I found only two places where I disagreed with Denis:
- While you shouldn't hover excessively over your kids (helicopter parents), I don't think you should let them fall from the top of the monkey bars for character growth, either. (But then, Denis was talking about himself, not his kids, so maybe he was exaggerating for effect.)
- He is a very lapsed Catholic (which is not what I have a problem with), but he says that when you boil down the beliefs of Christianity and Scientology to a cute sentence, Christianity sounds as crazy as Scientology. Of course I'm biased, but I think an evil galactic warlord dumping aliens into a volcano and nuking them, causing us to be possessed by said alien souls sounds MUCH wackier than God coming down and suggesting we be nice to one another for a change and getting nailed to a tree for it.

Denis coins one concept that I will use henceforth: the jetpack parent. The jetpack parent is the exact opposite of the helicopter parent. Jetpack parents have kids as more of a fashion accessory, because it's hip and their friends have done it, and once they have them, do everything in their power to avoid having to raise them or be around them. The hire nannies. They ship them off to boarding schools. The resent it if they actually have to spend social time with them. They are really only interested in jetting off to their next activity (hence the name). I know a few of these kinds of parents. Hell, half the 'rents at my daughter's school are these schmoes.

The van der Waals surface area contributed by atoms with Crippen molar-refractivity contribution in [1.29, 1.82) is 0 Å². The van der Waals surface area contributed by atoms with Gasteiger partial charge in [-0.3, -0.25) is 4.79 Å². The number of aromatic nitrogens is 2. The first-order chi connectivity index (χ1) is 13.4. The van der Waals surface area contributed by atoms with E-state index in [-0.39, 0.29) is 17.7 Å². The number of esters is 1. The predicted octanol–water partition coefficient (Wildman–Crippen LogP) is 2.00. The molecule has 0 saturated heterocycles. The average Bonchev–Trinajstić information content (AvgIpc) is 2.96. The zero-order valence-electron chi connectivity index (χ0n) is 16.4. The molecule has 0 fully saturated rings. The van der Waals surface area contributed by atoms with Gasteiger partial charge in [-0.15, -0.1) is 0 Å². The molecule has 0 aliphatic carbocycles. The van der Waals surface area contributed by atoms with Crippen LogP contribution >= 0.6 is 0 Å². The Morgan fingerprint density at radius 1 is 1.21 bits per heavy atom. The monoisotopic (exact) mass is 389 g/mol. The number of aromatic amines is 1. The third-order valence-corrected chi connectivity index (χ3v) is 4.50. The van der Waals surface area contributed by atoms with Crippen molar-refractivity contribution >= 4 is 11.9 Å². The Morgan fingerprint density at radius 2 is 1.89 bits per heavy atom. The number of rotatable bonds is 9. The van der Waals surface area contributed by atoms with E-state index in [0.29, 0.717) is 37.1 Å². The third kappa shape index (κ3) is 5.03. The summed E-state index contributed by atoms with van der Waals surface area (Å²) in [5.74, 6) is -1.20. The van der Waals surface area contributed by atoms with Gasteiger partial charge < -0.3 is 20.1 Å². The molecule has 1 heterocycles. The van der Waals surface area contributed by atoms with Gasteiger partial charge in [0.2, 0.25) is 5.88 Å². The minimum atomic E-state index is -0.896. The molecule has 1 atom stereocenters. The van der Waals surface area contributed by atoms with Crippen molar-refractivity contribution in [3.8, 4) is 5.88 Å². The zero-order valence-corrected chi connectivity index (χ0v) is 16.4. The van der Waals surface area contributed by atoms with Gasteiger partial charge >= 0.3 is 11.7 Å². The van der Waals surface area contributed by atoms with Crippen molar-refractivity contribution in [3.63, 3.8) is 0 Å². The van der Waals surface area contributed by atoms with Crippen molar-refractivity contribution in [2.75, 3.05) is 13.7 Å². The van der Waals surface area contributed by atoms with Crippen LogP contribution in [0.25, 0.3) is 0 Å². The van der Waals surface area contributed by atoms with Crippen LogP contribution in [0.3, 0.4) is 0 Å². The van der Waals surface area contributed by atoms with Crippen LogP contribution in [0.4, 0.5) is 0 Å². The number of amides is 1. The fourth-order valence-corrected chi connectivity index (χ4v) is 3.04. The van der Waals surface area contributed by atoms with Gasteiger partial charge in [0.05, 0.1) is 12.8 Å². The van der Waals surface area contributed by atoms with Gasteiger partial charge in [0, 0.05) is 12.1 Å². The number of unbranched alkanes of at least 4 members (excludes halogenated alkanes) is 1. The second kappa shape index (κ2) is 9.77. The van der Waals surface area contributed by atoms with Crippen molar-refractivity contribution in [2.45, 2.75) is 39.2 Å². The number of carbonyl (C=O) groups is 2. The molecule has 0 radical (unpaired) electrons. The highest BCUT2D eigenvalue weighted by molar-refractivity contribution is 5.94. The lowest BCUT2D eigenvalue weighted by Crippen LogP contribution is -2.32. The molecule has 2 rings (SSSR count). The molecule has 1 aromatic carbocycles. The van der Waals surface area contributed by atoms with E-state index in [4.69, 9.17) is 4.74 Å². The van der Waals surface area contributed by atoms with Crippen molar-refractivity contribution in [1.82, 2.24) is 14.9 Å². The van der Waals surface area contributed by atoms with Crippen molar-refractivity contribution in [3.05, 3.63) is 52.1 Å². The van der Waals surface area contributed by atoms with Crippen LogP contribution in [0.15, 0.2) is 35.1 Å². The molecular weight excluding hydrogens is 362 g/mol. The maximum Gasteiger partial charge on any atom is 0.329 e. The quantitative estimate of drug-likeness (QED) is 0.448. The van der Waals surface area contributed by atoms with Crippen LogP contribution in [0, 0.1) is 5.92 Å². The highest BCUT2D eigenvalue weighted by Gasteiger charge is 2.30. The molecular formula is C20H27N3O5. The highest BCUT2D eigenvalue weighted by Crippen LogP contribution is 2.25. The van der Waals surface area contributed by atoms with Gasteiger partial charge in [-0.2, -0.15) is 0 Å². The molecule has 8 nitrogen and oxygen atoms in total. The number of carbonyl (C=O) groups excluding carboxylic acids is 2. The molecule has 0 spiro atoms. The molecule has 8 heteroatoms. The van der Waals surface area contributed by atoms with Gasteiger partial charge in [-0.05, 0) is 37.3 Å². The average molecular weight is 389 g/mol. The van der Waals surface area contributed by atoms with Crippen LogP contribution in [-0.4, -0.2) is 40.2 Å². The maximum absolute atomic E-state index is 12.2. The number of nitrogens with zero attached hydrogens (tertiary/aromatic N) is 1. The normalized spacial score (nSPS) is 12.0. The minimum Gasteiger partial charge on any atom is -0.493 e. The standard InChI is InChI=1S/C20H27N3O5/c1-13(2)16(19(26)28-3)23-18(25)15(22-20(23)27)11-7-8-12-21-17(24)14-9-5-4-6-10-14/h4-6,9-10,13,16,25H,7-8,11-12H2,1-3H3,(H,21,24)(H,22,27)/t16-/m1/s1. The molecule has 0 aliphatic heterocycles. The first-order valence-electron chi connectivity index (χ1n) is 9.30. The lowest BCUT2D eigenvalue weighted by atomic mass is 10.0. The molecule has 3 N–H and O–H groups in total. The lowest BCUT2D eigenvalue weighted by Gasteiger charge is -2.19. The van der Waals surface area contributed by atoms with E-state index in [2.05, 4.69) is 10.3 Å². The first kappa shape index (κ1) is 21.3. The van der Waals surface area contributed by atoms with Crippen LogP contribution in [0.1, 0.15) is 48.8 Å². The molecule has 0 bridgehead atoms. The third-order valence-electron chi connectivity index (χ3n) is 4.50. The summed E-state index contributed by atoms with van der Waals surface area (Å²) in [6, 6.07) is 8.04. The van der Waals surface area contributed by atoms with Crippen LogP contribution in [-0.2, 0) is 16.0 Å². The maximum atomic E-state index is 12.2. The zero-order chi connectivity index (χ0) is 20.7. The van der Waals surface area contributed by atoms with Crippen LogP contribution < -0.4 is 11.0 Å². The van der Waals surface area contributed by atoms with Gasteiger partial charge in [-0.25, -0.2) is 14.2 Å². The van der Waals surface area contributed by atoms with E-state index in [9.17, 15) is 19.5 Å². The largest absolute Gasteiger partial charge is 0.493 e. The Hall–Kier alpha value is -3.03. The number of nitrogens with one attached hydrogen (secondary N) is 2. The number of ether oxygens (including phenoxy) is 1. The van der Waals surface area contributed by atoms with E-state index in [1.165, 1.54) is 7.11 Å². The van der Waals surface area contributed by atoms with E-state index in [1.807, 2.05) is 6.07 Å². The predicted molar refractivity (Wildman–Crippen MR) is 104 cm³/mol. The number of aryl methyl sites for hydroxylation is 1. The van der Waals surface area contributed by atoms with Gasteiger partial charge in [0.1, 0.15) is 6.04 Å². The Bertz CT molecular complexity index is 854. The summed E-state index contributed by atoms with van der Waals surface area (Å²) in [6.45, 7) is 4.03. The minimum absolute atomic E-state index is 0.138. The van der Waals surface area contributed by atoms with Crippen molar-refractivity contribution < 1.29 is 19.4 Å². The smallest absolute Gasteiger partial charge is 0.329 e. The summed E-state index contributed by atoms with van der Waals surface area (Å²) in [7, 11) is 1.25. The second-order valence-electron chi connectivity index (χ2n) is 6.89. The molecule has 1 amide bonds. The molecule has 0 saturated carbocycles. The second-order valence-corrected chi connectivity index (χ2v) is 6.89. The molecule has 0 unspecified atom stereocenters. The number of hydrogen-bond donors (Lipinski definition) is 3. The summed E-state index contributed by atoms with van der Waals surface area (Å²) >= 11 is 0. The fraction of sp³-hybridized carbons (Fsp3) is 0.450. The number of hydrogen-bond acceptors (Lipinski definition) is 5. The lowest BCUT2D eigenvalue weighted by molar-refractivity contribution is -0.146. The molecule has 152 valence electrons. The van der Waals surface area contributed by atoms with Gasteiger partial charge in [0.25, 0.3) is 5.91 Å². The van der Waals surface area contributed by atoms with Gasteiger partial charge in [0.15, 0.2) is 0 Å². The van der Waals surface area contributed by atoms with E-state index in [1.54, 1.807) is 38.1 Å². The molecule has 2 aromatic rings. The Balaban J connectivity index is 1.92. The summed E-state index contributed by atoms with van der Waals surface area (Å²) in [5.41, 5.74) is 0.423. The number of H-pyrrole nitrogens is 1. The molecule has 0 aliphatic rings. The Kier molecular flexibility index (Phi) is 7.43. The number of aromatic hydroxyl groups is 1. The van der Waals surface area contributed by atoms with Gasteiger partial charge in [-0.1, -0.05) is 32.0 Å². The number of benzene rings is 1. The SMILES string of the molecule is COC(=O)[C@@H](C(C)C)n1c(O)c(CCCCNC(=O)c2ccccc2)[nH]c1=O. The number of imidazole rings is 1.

Denis Leary for President! (Once Obama's had his eight.)




Movies
(Again, in order of enjoyment, lowest to highest)

Inland Empire

I will probably always give David Lynch's output a look. Over half the time, it's rewarding, and no one else has ever come as close to laying down the exact atmosphere of a nightmare as he has.

Still, sometimes when watching his stuff, you wonder ... what the fuck happened to this guy?

Something had to have joined the circuits in his head the way they are, and it wasn't shiny happy puppy time. No, he had to have been locked in a closet for a week, or molested by a wallaby, or maybe he lived on Kaboom cereal for a solid month (like most of us kids who upon first bite set a goal to do, but realized after the first box, something was amiss and we felt funny all the time) and all that food coloring scorched a swath of synapses. SOMETHING happened. Maybe his biographer will be able to tell us what it was.

That aside, this is one of his more tedious efforts. It would've been better had it been cut down to about and hour and 45 minutes, but it goes up to or past three hours. Like Rita Rudner says, I don't want to do anything that feels good for that long.

This one's a maybe for fans, but newbies should start with Blue Velvet.




Burn After Reading

The Cohen brothers re-team Brad Pitt and George Clooney (and Frances McDormand) in a goof on the Hitchcockian theme of innocents blundering into the middle of a larger plot of murder and intrigue.